What better way to spend a weekend than tasting teas and watching the rain fall? What should you look for when tasting your next cup? Here I’ll consider several teas available through Yunomi. Together let’s discover their benefits and taste differences!
By now most people are aware of the powerful health benefits associated with green tea consumption. The antioxidants present in green tea protect cells from damage. What’s more, green tea can improve physical performance and aid in weight loss. The low amount of caffeine present in green tea will leave you feeling energized without the same jittery feeling many people experience after drinking coffee. Due to its antibacterial properties, green tea is slow beneficial for dental health and can lower the chances of infection. Overall, drinking green tea is the perfect supplement for a healthy lifestyle.
Suisen Sencha Green Tea
Ono, Yamaguchi, Japan
Sencha is prepared through a process of steaming and rolling Japanese green tea leaves. Being the most popular type of tea in Japan, Sencha is a staple in many Japanese households.
This particular Sencha, called suisen (翠泉) in Japanese, hails from the Ono region of Yamaguchi Prefecture. Tea from this region has a unique taste thanks to the red soil from which it grows. My experience with Yamaguchi Sencha was a flavorful tea that had a good balance of sweet and bitter flavors.
Yamaguchi Sencha boasts fragrant green leaves and a delicate sweetness that makes it perfect for drinking casually throughout the day. The thin, piney leaves were a deep green dotted with traces of yellow.
I steeped 5 grams of tea for just 1 minute in 60℃/140°F water. This tea can be successfully resteeped up to 3 times. The flavor will change slightly with each steep, offering a less sweet and more earthy flavor the second time around.
Yabukita Midori First Flush
Yabukita is the most popular cultivar in Japan and accounts for more than 80 percent of sencha produced. This plant is able to adapt to a variety of soils and climates, allowing for high quality, reliable yields.
The tea I tried was grown organically in Shizuoka Prefecture without the use of pesticides. The farm is located in the hills of Fujieda, Shizuoka and is family owned.
The tea itself was very easy to sip on, offering a flavorful but not overbearing taste. Slightly reminiscent of honeydew, I thought it was a great afternoon “pick me up” tea.
Upon first sight, I noticed the vibrant green needles mixed with the occasional yellow-golden leaf. Steeped for just 1 minute at 70℃/185℉, this tea is quite sweet for a sencha. The aroma is both grassy and fresh with a hint of floral undertones. The coloring is a beautiful medium green/deep yellow.
As mentioned in the included instructions, this tea may be re-steeped several times before the flavor is thoroughly exhausted. I steeped mine for one minute and thirty seconds the second time. Naturally, the flavor had weakened from the first cup but I still found it to be delicious and sweet.
Genmaicha (Brown Rice Green Tea)
Genmaicha goes by many names. Some call it the “people’s tea” because it was originally enjoyed by poorer Japanese people, the rice acting as a filter to make their green tea last longer. Other people may refer to it as brown rice tea or even “popcorn tea” due to the way the roasted rice looks.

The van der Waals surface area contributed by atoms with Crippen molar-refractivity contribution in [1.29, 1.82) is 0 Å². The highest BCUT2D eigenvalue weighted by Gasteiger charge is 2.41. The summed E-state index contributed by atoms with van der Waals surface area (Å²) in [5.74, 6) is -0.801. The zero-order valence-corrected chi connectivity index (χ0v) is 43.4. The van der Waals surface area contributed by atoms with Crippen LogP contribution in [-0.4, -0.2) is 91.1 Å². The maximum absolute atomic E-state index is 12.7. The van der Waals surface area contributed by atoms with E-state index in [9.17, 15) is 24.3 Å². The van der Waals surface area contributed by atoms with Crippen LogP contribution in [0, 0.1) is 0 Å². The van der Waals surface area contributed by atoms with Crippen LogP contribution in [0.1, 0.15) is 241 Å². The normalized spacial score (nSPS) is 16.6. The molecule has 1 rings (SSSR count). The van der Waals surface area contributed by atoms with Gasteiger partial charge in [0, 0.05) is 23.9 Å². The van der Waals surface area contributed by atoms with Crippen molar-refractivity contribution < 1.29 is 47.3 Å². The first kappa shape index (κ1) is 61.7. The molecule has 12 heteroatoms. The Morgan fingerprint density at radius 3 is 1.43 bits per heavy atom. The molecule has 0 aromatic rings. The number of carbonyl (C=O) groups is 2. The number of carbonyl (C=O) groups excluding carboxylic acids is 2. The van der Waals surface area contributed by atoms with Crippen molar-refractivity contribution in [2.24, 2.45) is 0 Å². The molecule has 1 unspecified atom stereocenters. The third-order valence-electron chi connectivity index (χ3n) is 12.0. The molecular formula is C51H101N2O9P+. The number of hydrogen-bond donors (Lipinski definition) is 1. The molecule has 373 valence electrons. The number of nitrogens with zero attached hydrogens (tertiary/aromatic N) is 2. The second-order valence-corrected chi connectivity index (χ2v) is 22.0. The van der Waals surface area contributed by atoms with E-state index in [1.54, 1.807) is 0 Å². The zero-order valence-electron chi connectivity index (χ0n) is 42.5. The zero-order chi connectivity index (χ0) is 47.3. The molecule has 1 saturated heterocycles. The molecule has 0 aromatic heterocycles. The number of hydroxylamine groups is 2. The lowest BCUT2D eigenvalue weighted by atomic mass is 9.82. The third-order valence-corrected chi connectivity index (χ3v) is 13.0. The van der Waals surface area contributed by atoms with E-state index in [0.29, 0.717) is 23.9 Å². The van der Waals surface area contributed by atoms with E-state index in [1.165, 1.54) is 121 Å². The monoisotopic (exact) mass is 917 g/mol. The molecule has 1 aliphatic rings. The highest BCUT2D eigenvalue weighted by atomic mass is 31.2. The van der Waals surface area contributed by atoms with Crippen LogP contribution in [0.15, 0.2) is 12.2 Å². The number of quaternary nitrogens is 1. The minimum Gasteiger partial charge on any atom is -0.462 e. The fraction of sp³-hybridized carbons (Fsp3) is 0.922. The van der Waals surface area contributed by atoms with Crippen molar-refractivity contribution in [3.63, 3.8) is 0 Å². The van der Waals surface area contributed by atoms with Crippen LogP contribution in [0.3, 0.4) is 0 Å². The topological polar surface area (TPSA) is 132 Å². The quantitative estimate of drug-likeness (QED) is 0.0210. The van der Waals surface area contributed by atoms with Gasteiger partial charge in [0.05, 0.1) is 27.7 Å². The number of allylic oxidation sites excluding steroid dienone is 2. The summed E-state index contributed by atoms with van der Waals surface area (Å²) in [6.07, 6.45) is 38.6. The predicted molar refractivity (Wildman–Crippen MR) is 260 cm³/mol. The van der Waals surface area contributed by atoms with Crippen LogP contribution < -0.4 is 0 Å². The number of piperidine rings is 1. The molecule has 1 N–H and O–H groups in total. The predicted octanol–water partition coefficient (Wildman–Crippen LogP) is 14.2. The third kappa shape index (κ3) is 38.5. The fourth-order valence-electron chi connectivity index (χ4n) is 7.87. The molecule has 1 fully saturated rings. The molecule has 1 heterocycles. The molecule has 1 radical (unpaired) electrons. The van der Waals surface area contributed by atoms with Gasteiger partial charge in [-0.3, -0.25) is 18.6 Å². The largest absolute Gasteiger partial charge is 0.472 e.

The rice adds a sweetness to the tea by infusing natural sugars and starches into the nutty tea. This tea is perfect to drink throughout the day and is very gentle on the stomach.
This genmaicha was harvested in Kyoto, Japan. The tea leaves were an intense green color and the brown rice was perfectly mixed throughout the leaves.
The tea itself was a beautiful bright green color with a nutty flavor and earthy aroma. The leaves were long and thin, the rice toasted a medium brown. I prepared a cup using 5 grams of tea in 90℃/195°F water. One should note that genmaicha should be steeped at a higher temperature than other green teas.
Upon first steeping, I first noticed the brown rice taking over the aroma. The toastiness of the brown rice worked really well to complement the flavor of the green tea. The second and third steeps were naturally weaker than the first but still made for a very drinkable cup. The caffeine left me feeling energized but not jittery. I will definitely be ordering this one again!
Tsuyuhikari Green Tea Powder
Perhaps the most unique tea I tried during this tasting period, the Tsuyuhikari Green Tea Powder from Fukushima Tea Farm was truly an interesting experience. Tsuyuhikari Powder is difficult to find outside of Japan so I was very excited to have the opportunity to make this tea.
Grown in Shizuoka, “Tsuyuhikari” plants are rarer than the other yabukita teas I’ve written about above. At the farm, the tea is ground into a powder using a stone mill in a way that is very similar to the production of matcha. The most fascinating aspect of this tea is how versatile it is. Tsuyuhikari can be mixed with milk, alcohol, or even used in baking! Try your own zany combination to add a sweet green tea flavor to almost anything.
It was surprisingly easy to make. First, mix a small amount (1/3 of a teaspoon) with a small amount of hot water (80℃/176℉) to make a paste. Afterwards, mix in as much hot water as you’d like to create your desired strength. As recommended on the packaging, I used a sifter before mixing the powder. Fine powders sometimes stick together so the sifter will prevent this.
The resulting tea was beautiful, a striking emerald green color that shouted at me from the cup. Upon first sip, I realized this tea is not astringent and is surprisingly sweet. I experimented with both stronger concentrations and iced variations. The stronger tea was a bit too bitter for me but, when properly mixed, this tea is perfect for almost any occasion and is very quick to make and serve. I’m in love with this natural green tea powder.